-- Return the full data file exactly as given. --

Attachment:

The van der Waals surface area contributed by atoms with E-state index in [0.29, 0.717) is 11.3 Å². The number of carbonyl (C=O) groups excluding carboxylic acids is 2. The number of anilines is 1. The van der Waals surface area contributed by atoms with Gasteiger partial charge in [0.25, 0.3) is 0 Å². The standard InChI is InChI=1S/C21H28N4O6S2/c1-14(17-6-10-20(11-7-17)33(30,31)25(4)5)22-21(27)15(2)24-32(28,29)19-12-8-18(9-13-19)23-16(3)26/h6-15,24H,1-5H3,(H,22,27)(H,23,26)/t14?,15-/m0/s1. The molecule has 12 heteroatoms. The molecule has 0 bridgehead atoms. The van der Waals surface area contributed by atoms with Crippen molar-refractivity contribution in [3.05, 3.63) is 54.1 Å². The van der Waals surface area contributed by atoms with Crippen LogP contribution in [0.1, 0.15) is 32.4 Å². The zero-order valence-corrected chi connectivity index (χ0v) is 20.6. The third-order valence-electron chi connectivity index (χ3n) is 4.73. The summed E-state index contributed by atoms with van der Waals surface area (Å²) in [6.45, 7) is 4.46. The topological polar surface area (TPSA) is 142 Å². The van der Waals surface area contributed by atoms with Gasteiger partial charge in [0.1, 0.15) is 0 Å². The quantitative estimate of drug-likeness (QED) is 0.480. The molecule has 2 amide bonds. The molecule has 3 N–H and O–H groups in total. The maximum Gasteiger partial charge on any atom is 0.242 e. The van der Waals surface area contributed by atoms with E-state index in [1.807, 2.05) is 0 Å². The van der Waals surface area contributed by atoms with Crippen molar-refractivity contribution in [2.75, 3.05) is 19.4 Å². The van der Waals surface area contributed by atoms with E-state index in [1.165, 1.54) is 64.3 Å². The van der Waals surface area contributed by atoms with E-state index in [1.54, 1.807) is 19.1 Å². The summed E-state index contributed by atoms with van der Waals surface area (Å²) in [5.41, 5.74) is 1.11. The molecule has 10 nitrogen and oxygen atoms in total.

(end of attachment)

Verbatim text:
The van der Waals surface area contributed by atoms with E-state index in [0.29, 0.717) is 11.3 Å². The number of carbonyl (C=O) groups excluding carboxylic acids is 2. The number of anilines is 1. The van der Waals surface area contributed by atoms with Gasteiger partial charge in [0.25, 0.3) is 0 Å². The standard InChI is InChI=1S/C21H28N4O6S2/c1-14(17-6-10-20(11-7-17)33(30,31)25(4)5)22-21(27)15(2)24-32(28,29)19-12-8-18(9-13-19)23-16(3)26/h6-15,24H,1-5H3,(H,22,27)(H,23,26)/t14?,15-/m0/s1. The molecule has 12 heteroatoms. The molecule has 0 bridgehead atoms. The van der Waals surface area contributed by atoms with Crippen molar-refractivity contribution in [3.05, 3.63) is 54.1 Å². The van der Waals surface area contributed by atoms with Crippen LogP contribution in [0.1, 0.15) is 32.4 Å². The zero-order valence-corrected chi connectivity index (χ0v) is 20.6. The third-order valence-electron chi connectivity index (χ3n) is 4.73. The summed E-state index contributed by atoms with van der Waals surface area (Å²) in [6.45, 7) is 4.46. The topological polar surface area (TPSA) is 142 Å². The van der Waals surface area contributed by atoms with Gasteiger partial charge in [0.1, 0.15) is 0 Å². The quantitative estimate of drug-likeness (QED) is 0.480. The molecule has 2 amide bonds. The molecule has 3 N–H and O–H groups in total. The maximum Gasteiger partial charge on any atom is 0.242 e. The van der Waals surface area contributed by atoms with E-state index in [1.807, 2.05) is 0 Å². The van der Waals surface area contributed by atoms with Crippen molar-refractivity contribution in [2.75, 3.05) is 19.4 Å². The van der Waals surface area contributed by atoms with E-state index in [1.165, 1.54) is 64.3 Å². The van der Waals surface area contributed by atoms with E-state index in [1.54, 1.807) is 19.1 Å². The summed E-state index contributed by atoms with van der Waals surface area (Å²) in [5.41, 5.74) is 1.11. The molecule has 10 nitrogen and oxygen atoms in total.